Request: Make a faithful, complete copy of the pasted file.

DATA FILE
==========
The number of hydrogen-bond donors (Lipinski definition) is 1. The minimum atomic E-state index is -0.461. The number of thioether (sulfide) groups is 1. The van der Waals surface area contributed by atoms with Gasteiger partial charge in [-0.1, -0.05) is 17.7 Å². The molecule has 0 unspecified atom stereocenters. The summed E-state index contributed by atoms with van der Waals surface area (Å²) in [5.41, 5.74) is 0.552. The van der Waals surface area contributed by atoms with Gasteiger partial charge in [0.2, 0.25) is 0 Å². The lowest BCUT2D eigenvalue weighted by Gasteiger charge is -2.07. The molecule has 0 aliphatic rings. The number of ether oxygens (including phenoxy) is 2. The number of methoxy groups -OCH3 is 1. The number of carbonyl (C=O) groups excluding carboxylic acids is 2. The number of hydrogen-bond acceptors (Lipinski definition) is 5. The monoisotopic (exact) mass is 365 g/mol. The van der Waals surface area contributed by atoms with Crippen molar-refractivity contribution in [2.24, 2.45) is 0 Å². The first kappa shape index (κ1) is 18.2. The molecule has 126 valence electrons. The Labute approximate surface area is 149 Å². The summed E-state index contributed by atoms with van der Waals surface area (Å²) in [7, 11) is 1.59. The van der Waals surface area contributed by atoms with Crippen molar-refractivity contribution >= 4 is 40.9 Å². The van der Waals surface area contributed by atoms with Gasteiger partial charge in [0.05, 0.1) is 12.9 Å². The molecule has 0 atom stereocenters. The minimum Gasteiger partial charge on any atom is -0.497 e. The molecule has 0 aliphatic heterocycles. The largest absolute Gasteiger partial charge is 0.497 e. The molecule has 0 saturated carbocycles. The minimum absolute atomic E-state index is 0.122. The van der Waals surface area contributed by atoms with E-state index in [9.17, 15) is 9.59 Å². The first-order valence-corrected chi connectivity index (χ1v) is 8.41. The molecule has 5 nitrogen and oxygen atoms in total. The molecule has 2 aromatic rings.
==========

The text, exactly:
The number of hydrogen-bond donors (Lipinski definition) is 1. The minimum atomic E-state index is -0.461. The number of thioether (sulfide) groups is 1. The van der Waals surface area contributed by atoms with Gasteiger partial charge in [-0.1, -0.05) is 17.7 Å². The molecule has 0 unspecified atom stereocenters. The summed E-state index contributed by atoms with van der Waals surface area (Å²) in [5.41, 5.74) is 0.552. The van der Waals surface area contributed by atoms with Gasteiger partial charge in [0.2, 0.25) is 0 Å². The lowest BCUT2D eigenvalue weighted by Gasteiger charge is -2.07. The molecule has 0 aliphatic rings. The number of ether oxygens (including phenoxy) is 2. The number of methoxy groups -OCH3 is 1. The number of carbonyl (C=O) groups excluding carboxylic acids is 2. The number of hydrogen-bond acceptors (Lipinski definition) is 5. The monoisotopic (exact) mass is 365 g/mol. The van der Waals surface area contributed by atoms with Crippen molar-refractivity contribution in [2.24, 2.45) is 0 Å². The first kappa shape index (κ1) is 18.2. The molecule has 126 valence electrons. The Labute approximate surface area is 149 Å². The summed E-state index contributed by atoms with van der Waals surface area (Å²) in [7, 11) is 1.59. The van der Waals surface area contributed by atoms with Crippen molar-refractivity contribution >= 4 is 40.9 Å². The van der Waals surface area contributed by atoms with Gasteiger partial charge in [0.05, 0.1) is 12.9 Å². The molecule has 0 atom stereocenters. The minimum Gasteiger partial charge on any atom is -0.497 e. The molecule has 0 aliphatic heterocycles. The largest absolute Gasteiger partial charge is 0.497 e. The molecule has 0 saturated carbocycles. The minimum absolute atomic E-state index is 0.122. The van der Waals surface area contributed by atoms with E-state index in [9.17, 15) is 9.59 Å². The first-order valence-corrected chi connectivity index (χ1v) is 8.41. The molecule has 5 nitrogen and oxygen atoms in total. The molecule has 2 aromatic rings.